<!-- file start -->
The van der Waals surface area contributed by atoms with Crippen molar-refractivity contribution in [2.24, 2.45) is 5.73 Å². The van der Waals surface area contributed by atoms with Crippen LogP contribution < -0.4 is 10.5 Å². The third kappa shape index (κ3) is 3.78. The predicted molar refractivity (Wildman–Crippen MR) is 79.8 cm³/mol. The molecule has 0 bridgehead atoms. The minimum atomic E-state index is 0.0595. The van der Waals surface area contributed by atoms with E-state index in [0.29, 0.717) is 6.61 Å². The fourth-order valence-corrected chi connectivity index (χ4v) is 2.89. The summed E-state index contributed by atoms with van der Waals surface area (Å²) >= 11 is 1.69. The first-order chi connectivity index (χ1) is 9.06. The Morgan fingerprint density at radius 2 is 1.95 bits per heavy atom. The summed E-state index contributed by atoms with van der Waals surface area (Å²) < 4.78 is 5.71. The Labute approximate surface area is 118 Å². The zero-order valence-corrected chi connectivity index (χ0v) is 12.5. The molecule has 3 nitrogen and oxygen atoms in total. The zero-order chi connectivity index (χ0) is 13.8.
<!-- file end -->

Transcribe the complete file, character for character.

The van der Waals surface area contributed by atoms with Crippen molar-refractivity contribution in [2.24, 2.45) is 5.73 Å². The van der Waals surface area contributed by atoms with Crippen LogP contribution < -0.4 is 10.5 Å². The third kappa shape index (κ3) is 3.78. The predicted molar refractivity (Wildman–Crippen MR) is 79.8 cm³/mol. The molecule has 0 bridgehead atoms. The minimum atomic E-state index is 0.0595. The van der Waals surface area contributed by atoms with E-state index in [0.29, 0.717) is 6.61 Å². The fourth-order valence-corrected chi connectivity index (χ4v) is 2.89. The summed E-state index contributed by atoms with van der Waals surface area (Å²) >= 11 is 1.69. The first-order chi connectivity index (χ1) is 9.06. The Morgan fingerprint density at radius 2 is 1.95 bits per heavy atom. The summed E-state index contributed by atoms with van der Waals surface area (Å²) < 4.78 is 5.71. The Labute approximate surface area is 118 Å². The zero-order valence-corrected chi connectivity index (χ0v) is 12.5. The molecule has 3 nitrogen and oxygen atoms in total. The zero-order chi connectivity index (χ0) is 13.8.